Impact Joint publications: Two distinct auto-regulatory loops operate at the PU.1 locus in B cells and myeloid cells. Leddin M, Perrod C, Hoogenkamp M, Ghani S, Assi S, Heinz S, Wilson NK, Follows G, Schönheit J, Vockentanz L, Mosammam AM, Chen W, Tenen DG, Westhead DR, Göttgens B, Bonifer C, Rosenbauer F. Blood. 2011 Mar 10;117(10):2827-38. doi: 10.1182/blood-2010-08-302976 GFI1 and GFI1B control the loss of endothelial identity of hemogenic endothelium during hematopoietic commitment. Lancrin C, Mazan M, Stefanska M, Patel R, Lichtinger M, Costa G, Vargel O, Wilson NK, Möröy T, Bonifer C, Göttgens B, Kouskoff V, Lacaud G. Blood. 2012 Jul 12;120(2):314-22. doi: 10.1182/blood-2011-10-386094. RUNX1 reshapes the epigenetic landscape at the onset of haematopoiesis. Lichtinger M, Ingram R, Hannah R, Müller D, Clarke D, Assi SA, Lie-A-Ling M, Noailles L, Vijayabaskar MS, Wu M, Tenen DG, Westhead DR, Kouskoff V, Lacaud G, Göttgens B, Bonifer C. EMBO J. 2012 Nov 14;31(22):4318-33. doi: 10.1038/emboj.2012.275 RUNX1 positively regulates a cell adhesion and migration program in murine hemogenic endothelium prior to blood emergence. Lie-A-Ling M, Marinopoulou E, Li Y, Patel R, Stefanska M, Bonifer C, Miller C, Kouskoff V, Lacaud G. Blood. 2014 Sep 11;124(11):e11-20. doi: 10.1182/blood-2014-04-572958 Dynamic Gene Regulatory Networks Drive Hematopoietic Specification and Differentiation 2015. Goode, D., Obier, N., M.S.Vijayabaskar et al. Developmental Cell. 10.1016/j.devcel.2016.01.024
Start Year 2011
 
Description British science Festival 
Form Of Engagement Activity Participation in an activity, workshop or similar
Part Of Official Scheme? Yes
Geographic Reach National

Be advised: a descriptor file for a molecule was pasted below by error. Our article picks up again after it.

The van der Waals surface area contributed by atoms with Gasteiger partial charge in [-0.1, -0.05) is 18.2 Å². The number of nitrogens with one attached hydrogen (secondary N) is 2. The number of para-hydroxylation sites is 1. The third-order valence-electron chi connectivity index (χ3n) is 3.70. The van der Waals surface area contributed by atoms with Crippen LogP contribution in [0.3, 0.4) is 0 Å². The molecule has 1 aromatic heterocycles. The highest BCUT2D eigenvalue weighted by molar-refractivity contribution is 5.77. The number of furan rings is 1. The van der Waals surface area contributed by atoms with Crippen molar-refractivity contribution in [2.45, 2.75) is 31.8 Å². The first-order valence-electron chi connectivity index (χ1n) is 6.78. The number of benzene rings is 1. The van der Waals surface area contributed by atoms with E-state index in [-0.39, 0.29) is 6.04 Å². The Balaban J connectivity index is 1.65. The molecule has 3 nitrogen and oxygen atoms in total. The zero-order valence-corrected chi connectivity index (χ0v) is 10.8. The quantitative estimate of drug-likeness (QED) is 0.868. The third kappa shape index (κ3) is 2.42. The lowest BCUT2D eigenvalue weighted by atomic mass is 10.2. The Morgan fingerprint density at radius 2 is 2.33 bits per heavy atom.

Primary Audience Public/other audiences
Results and Impact Emails form participants

Made women think
Year(s) Of Engagement Activity 2014
 
Description CRUK open day 
Form Of Engagement Activity A talk or presentation
Part Of Official Scheme? Yes
Geographic Reach Local
Primary Audience Public/other audiences
Results and Impact We had very good discussions about science and what this means to people.

I got a letter from one of the visitors asking more questions
Year(s) Of Engagement Activity 2014,2015
URL http://www.birmingham.ac.uk/university/colleges/mds/events/2015/06/BirminghamCancerShowcase.aspx
 
Description Press release 
Form Of Engagement Activity A press release, press conference or response to a media enquiry/interview
Part Of Official Scheme? No
Geographic Reach International
Primary Audience Public/other audiences
Results and Impact This press release was written for a lay readership and summarised the "big paper" which reports the results of the work from our LoLa consortium. It was picked up by various national and international media organisations such as Science Daily (https://www.sciencedaily.com/releases/2016/02/160225135217.htm) and as far as Russia.
Year(s) Of Engagement Activity 2016
URL http://www.bbsrc.ac.uk/news/health/2016/160226-pr-big-data-key-factors-driving-blood-cell-specificat...
 
Description School of Cancer Sciences open day 
Form Of Engagement Activity Participation in an activity, workshop or similar
Part Of Official Scheme? No
Geographic Reach Regional
Primary Audience Public/other audiences
Results and Impact Our school presented their research to the general public and we participated by giving lectures, lab-tours and posters
Year(s) Of Engagement Activity 2015
URL http://www.birmingham.ac.uk/university/colleges/mds/events/2015/06/BirminghamCancerShowcase.aspx